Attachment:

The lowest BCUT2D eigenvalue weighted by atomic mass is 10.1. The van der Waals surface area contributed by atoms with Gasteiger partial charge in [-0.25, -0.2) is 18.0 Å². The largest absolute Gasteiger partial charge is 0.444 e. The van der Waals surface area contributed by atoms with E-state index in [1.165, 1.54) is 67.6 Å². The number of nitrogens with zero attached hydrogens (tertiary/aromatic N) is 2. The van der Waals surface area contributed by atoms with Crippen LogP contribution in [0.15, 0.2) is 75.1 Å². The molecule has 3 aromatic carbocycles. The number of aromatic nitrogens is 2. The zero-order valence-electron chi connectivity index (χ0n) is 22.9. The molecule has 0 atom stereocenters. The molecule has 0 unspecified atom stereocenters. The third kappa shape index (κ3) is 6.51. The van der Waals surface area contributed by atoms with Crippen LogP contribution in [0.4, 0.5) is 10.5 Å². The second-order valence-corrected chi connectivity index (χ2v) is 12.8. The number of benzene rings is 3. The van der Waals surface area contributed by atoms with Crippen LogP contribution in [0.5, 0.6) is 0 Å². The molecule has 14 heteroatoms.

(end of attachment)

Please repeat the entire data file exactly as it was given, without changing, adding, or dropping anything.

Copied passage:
The lowest BCUT2D eigenvalue weighted by atomic mass is 10.1. The van der Waals surface area contributed by atoms with Gasteiger partial charge in [-0.25, -0.2) is 18.0 Å². The largest absolute Gasteiger partial charge is 0.444 e. The van der Waals surface area contributed by atoms with E-state index in [1.165, 1.54) is 67.6 Å². The number of nitrogens with zero attached hydrogens (tertiary/aromatic N) is 2. The van der Waals surface area contributed by atoms with Crippen LogP contribution in [0.15, 0.2) is 75.1 Å². The molecule has 3 aromatic carbocycles. The number of aromatic nitrogens is 2. The zero-order valence-electron chi connectivity index (χ0n) is 22.9. The molecule has 0 atom stereocenters. The molecule has 0 unspecified atom stereocenters. The third kappa shape index (κ3) is 6.51. The van der Waals surface area contributed by atoms with Crippen LogP contribution in [0.4, 0.5) is 10.5 Å². The second-order valence-corrected chi connectivity index (χ2v) is 12.8. The number of benzene rings is 3. The van der Waals surface area contributed by atoms with Crippen LogP contribution in [0.5, 0.6) is 0 Å². The molecule has 14 heteroatoms.